# Transformation of Random Variables

Suppose $f_{X}(x) = xe^{-x^2/2}$ for $x>0$ and $Y = \ln X$. Find the density function for $Y$. So we want to find $P(Y \leq y)$. This is the same thing as $P(\ln X \leq y)$ or $P(X \leq e^{y})$. Thus $f_{Y}(y) = f_{X}(e^y)$? Or does $f_{Y}(y) = F_{X}(e^y)$ since $P(X \leq x) = F_{X}(x)$?

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You're correct up to the point where you have $P(Y \leq y) = P(\ln X \leq y) = P(X \leq e^y)$. The correct next step, though, is that $F_Y(y) = F_X(e^y)$. To obtain $f_Y(y)$, differentiate both sides of this equation with respect to $y$ (and don't forget to use Leibniz's rule on the right-hand side).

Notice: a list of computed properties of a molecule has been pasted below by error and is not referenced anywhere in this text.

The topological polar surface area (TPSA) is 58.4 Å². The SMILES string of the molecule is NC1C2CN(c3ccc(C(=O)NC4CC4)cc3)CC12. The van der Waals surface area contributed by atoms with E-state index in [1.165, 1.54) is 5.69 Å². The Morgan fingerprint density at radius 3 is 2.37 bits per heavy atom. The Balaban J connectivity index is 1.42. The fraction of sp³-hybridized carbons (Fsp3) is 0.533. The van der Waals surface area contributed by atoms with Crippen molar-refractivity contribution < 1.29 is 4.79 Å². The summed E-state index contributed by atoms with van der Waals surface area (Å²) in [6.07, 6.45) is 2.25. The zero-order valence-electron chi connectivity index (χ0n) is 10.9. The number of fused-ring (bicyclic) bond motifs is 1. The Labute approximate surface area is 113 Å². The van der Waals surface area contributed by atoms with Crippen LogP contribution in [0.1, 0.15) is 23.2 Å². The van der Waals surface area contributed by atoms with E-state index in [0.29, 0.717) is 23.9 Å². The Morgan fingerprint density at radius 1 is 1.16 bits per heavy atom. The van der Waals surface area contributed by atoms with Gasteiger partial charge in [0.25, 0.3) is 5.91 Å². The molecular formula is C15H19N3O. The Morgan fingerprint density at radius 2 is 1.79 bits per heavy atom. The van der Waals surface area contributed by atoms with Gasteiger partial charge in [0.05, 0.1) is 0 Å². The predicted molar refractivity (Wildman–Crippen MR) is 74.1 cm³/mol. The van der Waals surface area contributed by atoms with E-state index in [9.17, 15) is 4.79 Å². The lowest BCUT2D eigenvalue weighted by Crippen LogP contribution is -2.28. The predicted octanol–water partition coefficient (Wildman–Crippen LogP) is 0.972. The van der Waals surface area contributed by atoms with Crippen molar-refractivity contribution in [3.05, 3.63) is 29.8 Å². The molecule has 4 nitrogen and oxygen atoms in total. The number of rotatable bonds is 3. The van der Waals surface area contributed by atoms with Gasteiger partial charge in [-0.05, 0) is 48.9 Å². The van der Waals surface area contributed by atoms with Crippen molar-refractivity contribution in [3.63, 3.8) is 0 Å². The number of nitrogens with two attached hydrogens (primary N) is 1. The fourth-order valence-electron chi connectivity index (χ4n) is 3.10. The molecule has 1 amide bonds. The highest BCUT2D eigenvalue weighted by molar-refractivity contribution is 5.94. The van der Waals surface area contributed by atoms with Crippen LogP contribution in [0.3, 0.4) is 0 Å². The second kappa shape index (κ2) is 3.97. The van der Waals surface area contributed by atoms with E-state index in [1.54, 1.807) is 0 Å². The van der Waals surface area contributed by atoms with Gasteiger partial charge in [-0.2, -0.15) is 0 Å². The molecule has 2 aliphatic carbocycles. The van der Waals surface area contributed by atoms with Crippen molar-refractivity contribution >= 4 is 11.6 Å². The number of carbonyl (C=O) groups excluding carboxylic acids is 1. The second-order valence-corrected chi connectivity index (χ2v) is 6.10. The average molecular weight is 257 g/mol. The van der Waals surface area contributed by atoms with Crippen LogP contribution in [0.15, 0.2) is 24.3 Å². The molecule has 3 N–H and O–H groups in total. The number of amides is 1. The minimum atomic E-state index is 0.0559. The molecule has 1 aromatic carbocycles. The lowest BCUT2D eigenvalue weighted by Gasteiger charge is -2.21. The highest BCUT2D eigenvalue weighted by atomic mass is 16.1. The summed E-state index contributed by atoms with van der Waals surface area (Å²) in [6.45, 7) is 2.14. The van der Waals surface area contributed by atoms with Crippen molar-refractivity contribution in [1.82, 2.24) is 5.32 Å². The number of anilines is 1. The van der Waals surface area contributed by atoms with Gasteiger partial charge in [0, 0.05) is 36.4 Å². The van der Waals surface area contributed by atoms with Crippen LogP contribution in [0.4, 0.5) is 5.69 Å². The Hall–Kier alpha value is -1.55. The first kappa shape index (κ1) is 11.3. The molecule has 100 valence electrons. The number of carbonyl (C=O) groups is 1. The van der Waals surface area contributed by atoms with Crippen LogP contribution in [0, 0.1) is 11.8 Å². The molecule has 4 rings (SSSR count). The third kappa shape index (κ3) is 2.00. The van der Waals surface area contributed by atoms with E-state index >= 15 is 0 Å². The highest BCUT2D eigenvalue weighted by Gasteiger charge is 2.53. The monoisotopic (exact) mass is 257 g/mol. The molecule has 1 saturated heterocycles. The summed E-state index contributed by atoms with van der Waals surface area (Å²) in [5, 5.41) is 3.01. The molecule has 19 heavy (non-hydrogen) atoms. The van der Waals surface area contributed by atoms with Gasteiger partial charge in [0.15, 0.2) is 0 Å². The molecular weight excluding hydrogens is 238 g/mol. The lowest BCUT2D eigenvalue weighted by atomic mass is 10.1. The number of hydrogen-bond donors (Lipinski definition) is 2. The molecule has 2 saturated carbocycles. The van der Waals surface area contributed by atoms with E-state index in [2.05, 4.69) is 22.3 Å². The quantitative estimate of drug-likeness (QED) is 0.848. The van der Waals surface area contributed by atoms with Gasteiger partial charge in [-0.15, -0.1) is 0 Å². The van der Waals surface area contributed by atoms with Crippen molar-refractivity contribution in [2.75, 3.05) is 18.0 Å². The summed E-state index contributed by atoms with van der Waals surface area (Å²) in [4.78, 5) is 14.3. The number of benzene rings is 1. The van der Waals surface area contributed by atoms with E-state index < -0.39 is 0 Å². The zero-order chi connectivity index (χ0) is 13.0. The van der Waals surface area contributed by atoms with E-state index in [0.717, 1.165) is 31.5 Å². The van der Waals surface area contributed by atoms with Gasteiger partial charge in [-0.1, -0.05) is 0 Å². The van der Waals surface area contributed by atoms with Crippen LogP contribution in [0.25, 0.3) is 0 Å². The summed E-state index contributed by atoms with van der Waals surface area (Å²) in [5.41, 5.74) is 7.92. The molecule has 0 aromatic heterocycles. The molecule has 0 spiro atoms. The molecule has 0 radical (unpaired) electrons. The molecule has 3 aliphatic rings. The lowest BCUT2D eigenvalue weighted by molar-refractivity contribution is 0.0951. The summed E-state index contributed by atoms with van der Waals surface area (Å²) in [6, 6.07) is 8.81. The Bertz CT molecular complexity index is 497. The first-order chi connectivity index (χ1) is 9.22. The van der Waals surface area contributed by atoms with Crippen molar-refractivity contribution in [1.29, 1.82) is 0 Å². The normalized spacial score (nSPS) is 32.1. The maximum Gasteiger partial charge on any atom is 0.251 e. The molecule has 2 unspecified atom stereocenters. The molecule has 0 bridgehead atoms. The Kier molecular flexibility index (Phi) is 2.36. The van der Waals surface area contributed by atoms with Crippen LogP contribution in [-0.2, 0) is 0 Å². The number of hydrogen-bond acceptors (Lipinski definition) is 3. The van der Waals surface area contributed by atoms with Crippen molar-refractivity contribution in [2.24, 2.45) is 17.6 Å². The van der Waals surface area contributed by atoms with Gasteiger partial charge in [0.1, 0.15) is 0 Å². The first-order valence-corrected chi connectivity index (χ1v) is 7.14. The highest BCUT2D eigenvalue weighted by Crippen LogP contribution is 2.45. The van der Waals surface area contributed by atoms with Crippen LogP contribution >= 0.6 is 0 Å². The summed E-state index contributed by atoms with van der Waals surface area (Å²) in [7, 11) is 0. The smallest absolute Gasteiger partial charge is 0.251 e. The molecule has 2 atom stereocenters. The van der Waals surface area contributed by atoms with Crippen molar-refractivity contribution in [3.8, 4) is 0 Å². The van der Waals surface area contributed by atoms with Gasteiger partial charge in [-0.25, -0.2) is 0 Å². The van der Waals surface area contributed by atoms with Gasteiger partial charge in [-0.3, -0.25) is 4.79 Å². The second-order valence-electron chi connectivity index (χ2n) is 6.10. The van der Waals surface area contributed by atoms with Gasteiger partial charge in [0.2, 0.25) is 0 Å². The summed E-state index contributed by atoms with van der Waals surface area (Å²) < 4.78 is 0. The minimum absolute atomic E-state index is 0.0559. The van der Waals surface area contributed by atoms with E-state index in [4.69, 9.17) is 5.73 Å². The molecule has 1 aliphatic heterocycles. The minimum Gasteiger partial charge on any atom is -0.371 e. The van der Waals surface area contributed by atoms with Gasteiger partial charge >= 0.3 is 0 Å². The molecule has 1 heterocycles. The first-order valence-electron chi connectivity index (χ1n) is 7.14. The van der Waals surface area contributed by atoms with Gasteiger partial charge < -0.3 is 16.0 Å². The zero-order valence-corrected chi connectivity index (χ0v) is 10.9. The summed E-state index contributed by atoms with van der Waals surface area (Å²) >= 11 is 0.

Thus $f_{Y}(y) = f_{X}(e^y) \cdot e^y$. –  PEV Oct 20 '10 at 18:12
I guess another way to do this is the following: $Y = \ln X \Rightarrow X = e^{Y}$. So $f_{Y}(y) = f_{X}(e^y) \cdot e^y$ (e.g. multiply by the derivative). But this method only works for bijective functions? –  PEV Oct 20 '10 at 18:13